Philippines: Doing Better Than The Neighbours?


Dr Mark Turner

While the Philippine economy has been badly hit by the Asian financial crisis it is at least still on track to grow in 1998. The government is sticking to its target of between 2 and 3 per cent growth of GNP but the IMF is urging a more 'realistic' figure of 1 per cent largely due to falls in agricultural production because of the El Nino. A marginal slowing of the inflation rate has also given government some heart - the annual rate down to 10.5 per cent in August from 10.7 per cent in July. Even second quarter contraction of the GNP by 0.7 per cent was played down by the government and translated into a 'World Bank bullish on RP' headline in a leading Manila daily. But with bad loans rising, more workers being retrenched and the possibility of recession the government will need to do a lot more than simply 'talk up' the economy. Meanwhile President Estrada has been settling into his new post. In Congress, desertions from the opposition have given Estrada's party, the Lapian ng Masang Pilipino (LAMP - Party of the Filipino Masses), a substantial majority. The loyalty of this majority will be severely tested if the President pushes through with his plans to scrap 'pork barrel' funding. These are the funds allocated to the individual Congressional representatives for projects in their municipalities. President Ramos actually increased the quantity of pork in the barrel to ensure the passage of his legislation. President Estrada could risk policy-making gridlock from an obstructive Congress if he attempts to remove these funds from the personal control of Congressional recipients. The President has attracted criticism for his perceived rehabilitation of former Marcos cronies and the promotion of their interests. Eduardo Cojuangco, one of Estrada's principal financial backers, is the most obvious case. He has begun to recoup wealth confiscated by the Presidential Commission on Good Government (PCGG) on the grounds that it had been obtained illegally during the Marcos time. His return to the giant San Miguel Corporation as Chair of the Board is the most dramatic example of this process. Meanwhile it is reported that the President is set to ask Congress to abolish the PGCC which had been established by President Aquino to recover the ill-gotten gains of the Marcoses and their cronies. Some appointments have also raised eyebrows and led to allegations of 'rampant political patronage'. For example, the 31-year old daughter of the President's electoral strategist and fund-raiser has been appointed to the Executive Board of the Asian Development Bank. The position has normally been reserved for respected technocrats, with vastly more experience and superior qualifications. Disquiet and tragedy have come from the President's populist gesture of the weekly, Saturday 'people's day' at the presidential palace. The poor have flocked to the palace to petition for Presidential favours - for medical bills, minibuses, housing, legal assistance and small business. On Saturday 22 August the queuing thousands stampeded after the gates were opened. Two people were killed and many injured. Critics say that this occurred because the President is trying to run the country in the same way that he ran the municipality of San Juan when he was mayor. A President, they say, should not be dispensing such personalised patronage. The overall effect may be minimal, but it raises false hopes which might eventually turn to anger if the masses who voted for Estrada feel that they are not receiving what was promised to them.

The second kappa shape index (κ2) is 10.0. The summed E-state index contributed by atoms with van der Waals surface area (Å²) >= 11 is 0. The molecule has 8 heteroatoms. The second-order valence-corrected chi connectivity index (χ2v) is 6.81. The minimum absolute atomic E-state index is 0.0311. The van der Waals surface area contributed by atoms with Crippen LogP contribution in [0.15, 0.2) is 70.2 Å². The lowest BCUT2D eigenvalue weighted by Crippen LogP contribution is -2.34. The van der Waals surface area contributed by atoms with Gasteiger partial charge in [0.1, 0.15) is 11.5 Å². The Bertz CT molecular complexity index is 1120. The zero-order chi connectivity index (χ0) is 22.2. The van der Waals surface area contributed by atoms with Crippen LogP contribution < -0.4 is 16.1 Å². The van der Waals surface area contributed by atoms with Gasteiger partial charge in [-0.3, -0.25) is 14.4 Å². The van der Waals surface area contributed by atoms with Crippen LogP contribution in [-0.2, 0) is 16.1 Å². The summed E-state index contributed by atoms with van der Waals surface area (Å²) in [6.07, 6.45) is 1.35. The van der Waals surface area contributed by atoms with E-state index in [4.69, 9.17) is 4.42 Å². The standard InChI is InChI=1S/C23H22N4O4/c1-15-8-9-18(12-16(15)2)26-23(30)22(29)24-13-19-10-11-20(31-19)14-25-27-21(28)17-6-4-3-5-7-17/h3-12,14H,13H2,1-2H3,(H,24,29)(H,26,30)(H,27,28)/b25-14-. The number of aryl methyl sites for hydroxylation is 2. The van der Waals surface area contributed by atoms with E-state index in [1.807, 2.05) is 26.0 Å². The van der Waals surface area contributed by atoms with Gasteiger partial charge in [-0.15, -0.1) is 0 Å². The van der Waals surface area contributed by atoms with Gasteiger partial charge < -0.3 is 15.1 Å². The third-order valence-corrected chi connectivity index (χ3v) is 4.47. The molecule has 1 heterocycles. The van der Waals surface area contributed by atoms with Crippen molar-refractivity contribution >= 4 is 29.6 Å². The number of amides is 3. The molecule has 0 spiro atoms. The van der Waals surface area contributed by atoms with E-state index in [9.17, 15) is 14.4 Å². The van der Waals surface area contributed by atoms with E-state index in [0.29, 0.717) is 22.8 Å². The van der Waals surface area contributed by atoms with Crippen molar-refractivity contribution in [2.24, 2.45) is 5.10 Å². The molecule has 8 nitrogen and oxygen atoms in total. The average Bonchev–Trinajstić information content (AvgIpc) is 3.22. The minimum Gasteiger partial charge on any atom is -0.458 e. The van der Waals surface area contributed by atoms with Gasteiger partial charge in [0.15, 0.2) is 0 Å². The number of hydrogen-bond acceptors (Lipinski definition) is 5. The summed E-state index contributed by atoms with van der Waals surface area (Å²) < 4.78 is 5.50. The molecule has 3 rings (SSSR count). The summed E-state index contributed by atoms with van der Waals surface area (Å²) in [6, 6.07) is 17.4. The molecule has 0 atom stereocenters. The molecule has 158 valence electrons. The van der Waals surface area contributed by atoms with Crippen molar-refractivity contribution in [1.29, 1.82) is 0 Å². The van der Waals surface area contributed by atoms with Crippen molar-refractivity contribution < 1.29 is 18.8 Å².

WATCHPOINT: How will the President balance liberalisation and pro-poor initiatives?


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